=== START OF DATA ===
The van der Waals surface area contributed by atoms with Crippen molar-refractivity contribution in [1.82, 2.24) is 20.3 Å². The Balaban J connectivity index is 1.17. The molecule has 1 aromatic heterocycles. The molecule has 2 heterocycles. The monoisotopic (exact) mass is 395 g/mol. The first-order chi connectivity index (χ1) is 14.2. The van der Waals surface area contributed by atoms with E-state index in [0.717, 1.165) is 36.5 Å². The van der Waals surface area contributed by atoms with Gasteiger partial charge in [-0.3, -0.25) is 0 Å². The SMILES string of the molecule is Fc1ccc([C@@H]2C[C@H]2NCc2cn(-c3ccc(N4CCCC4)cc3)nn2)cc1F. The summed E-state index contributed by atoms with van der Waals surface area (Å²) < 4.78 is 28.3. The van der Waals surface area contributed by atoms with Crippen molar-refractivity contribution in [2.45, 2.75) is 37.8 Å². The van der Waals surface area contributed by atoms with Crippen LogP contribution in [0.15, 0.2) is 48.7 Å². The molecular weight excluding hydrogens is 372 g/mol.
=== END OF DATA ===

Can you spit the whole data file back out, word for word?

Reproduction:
The van der Waals surface area contributed by atoms with Crippen molar-refractivity contribution in [1.82, 2.24) is 20.3 Å². The Balaban J connectivity index is 1.17. The molecule has 1 aromatic heterocycles. The molecule has 2 heterocycles. The monoisotopic (exact) mass is 395 g/mol. The first-order chi connectivity index (χ1) is 14.2. The van der Waals surface area contributed by atoms with E-state index in [0.717, 1.165) is 36.5 Å². The van der Waals surface area contributed by atoms with Gasteiger partial charge in [-0.3, -0.25) is 0 Å². The SMILES string of the molecule is Fc1ccc([C@@H]2C[C@H]2NCc2cn(-c3ccc(N4CCCC4)cc3)nn2)cc1F. The summed E-state index contributed by atoms with van der Waals surface area (Å²) < 4.78 is 28.3. The van der Waals surface area contributed by atoms with Crippen molar-refractivity contribution in [2.45, 2.75) is 37.8 Å². The van der Waals surface area contributed by atoms with Crippen LogP contribution in [0.15, 0.2) is 48.7 Å². The molecular weight excluding hydrogens is 372 g/mol.